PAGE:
Internet freedom and independent press in 2023 – a view from India

Apar Gupta, founder and director of the Internet Freedom Foundation
8th November 2023
13:00 - 14:00

The speaker

Apar Gupta is the founder and director of the Internet Freedom Foundation (IFF), which defends online freedom, privacy, and net neutrality in India.  He is also a lawyer and a writer on democracy and technology. In 2015, he and others launched, a public campaign that fought for net neutrality and stopped the introduction of Facebook’s Free Basics initiative in India. Gupta and his team at IFF regularly file petitions and undertake advocacy campaigns to defend online freedom, privacy, and net neutrality.

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The video

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Seven takeaways from the talk and discussion: 

1. In India, the government is attempting to expand its control over the media. One of the examples Gupta mentioned was the impact of the recent Digital Personal Data Protecting Act 2023 on restricting the information that can be disclosed through Right to Information requests. 

“I think it's just the discovery, the querying of information, which will become much more limited and this act acts as a legal basis towards that,” he said. “The union government is looking at controlling more and more of the journalism space in India with a view towards not only crushing independent journalism but actively making it partisan.” This could look like impeding small and medium-sized outlets from operating while not enforcing legislation against “larger corporate entity entities, which then also have a media arm.” 

2. Journalists in Kashmir face a repressive environment and threats. The situation for the media in the territory of Jammu and Kashmir is particularly difficult since Indian Prime Minister Narendra Modi brought previously this partially autonomous region under the direct control of the Indian government in 2019.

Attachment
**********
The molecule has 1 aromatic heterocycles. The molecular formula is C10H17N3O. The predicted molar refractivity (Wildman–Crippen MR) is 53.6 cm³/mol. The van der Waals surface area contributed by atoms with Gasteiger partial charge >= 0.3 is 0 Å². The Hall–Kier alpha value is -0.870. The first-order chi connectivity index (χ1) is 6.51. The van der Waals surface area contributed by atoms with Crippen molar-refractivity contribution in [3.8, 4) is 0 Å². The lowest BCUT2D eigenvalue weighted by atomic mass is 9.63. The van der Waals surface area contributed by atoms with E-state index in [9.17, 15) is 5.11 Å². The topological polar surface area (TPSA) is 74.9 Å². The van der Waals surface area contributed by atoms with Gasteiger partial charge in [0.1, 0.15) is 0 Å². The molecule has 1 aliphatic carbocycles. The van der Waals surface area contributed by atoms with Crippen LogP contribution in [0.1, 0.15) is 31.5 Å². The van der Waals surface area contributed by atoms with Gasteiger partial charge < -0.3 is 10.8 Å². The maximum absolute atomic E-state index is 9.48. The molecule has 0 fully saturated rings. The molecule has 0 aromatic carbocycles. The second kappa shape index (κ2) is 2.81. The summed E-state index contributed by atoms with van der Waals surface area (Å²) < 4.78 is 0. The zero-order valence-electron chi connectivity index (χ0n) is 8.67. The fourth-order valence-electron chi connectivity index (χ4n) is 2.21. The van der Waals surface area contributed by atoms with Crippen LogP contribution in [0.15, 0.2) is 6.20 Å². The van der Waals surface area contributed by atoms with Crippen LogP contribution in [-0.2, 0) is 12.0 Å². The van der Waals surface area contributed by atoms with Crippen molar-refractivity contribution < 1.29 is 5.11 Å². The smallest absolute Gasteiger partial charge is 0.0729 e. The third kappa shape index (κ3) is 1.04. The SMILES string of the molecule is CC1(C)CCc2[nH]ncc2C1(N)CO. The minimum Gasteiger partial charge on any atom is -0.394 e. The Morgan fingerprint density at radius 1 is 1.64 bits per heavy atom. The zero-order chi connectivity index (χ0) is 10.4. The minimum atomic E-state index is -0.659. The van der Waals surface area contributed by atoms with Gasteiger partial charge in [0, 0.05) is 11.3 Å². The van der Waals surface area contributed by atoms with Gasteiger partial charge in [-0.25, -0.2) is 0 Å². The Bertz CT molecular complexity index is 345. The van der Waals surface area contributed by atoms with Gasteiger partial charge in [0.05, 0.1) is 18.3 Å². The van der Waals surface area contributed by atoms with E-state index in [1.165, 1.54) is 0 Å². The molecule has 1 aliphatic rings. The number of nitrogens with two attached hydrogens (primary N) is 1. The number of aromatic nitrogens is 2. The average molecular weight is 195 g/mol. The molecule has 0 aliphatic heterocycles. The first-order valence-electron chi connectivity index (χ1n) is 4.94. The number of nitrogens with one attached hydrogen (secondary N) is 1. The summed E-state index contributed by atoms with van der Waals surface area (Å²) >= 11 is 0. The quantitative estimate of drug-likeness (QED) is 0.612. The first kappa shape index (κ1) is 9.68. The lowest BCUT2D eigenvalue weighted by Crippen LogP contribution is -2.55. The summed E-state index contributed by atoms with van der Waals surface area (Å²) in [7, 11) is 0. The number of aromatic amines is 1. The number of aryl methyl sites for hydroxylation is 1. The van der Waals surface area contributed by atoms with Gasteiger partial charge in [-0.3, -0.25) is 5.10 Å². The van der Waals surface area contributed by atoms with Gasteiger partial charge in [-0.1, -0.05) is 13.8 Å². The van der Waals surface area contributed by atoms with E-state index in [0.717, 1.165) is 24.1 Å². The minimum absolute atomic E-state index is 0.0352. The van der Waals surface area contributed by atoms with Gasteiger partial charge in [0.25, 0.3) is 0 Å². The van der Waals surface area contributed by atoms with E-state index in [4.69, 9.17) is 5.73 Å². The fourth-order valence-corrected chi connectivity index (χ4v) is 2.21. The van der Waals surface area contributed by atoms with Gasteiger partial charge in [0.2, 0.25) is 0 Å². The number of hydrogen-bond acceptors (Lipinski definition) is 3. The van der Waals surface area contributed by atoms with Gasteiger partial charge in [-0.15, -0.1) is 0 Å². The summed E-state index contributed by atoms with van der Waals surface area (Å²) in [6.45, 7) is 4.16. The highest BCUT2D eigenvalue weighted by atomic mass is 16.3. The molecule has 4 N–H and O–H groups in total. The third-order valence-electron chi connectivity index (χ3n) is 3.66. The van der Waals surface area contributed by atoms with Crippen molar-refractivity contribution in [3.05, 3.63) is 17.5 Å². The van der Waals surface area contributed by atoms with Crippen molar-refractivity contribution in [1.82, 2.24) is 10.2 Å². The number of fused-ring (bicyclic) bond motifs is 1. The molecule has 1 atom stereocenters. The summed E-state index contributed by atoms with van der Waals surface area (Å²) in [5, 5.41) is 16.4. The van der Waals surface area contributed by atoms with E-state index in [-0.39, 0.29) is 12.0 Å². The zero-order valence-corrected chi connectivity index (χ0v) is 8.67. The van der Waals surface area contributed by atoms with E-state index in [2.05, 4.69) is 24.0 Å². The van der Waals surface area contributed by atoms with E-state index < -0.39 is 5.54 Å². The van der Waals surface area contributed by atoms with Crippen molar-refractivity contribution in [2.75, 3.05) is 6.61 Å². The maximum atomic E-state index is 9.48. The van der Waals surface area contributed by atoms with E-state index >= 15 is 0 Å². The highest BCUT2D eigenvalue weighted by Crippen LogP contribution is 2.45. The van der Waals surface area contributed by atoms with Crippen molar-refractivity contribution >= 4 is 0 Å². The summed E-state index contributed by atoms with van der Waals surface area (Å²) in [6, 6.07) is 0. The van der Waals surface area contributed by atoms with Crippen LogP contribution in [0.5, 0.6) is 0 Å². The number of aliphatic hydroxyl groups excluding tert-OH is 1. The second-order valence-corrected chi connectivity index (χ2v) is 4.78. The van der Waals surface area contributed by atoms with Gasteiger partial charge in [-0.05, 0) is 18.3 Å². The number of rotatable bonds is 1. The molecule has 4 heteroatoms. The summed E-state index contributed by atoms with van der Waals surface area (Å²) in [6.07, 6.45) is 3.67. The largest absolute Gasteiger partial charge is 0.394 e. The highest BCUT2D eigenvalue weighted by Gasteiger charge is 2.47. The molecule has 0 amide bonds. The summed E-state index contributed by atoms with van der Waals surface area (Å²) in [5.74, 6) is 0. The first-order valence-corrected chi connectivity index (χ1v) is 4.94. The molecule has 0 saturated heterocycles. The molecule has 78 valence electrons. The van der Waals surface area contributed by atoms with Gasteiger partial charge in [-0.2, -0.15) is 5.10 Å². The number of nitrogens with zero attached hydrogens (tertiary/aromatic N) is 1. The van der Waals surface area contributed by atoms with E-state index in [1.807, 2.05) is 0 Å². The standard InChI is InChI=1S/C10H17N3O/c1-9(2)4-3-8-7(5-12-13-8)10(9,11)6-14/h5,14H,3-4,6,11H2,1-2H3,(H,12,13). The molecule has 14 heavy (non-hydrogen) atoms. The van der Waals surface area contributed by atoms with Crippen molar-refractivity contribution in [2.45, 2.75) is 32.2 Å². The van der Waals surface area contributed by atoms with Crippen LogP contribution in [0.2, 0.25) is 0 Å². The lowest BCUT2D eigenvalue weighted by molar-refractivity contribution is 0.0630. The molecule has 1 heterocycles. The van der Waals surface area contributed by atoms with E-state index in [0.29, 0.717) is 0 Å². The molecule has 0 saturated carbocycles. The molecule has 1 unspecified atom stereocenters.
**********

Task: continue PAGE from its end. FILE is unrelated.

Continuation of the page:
“The journalists who are there have all always been under a very repressive environment with security laws, they have been arrested, preventively detained and there are a large number of them which face threats very frequently, and they operate in such a difficult environment knowing that they can be arrested at any point in time,” Gupta said.

3. Internet shutdowns hinder accurate reporting. A communications shutdown was imposed on Kashmir for several months following the events of 2019. This tactic is being repeated in the Indian state of Manipur, where mobile internet has been temporarily banned for millions of people, pushing them back into a pre-digital age, Gupta explained. 

“[The government] serves its own interest in terms of avoiding any kind of questioning which may emerge from political voices reporting on the ground,” Gupta said of this kind of measure. He doubts that these shutdowns are effective in preventing violence – the official reason given for their implementation. “I think it is due to the state interest in controlling information, in setting a narrative, that we have shut down the internet,” he said.

4. Journalists should report on the impact of internet shutdowns on ordinary people. As internet shutdowns become more frequent in India, Gupta believes journalists should report on their impact on the population. “There will be a need for journalists to report it with a deeper level of introspection as to what damage it causes to ordinary people. Ordinary people, who have access to the Internet in very huge numbers in India, need to be front and centre of journalism as to the impact it's causing on them. It's only when their voices are heard, they're reported, that they gain legitimacy,” he said. 

Gupta stressed this point further: “When it becomes a human story, I think that is when you start seeing a degree of positive movement in the realm of policy and politics.”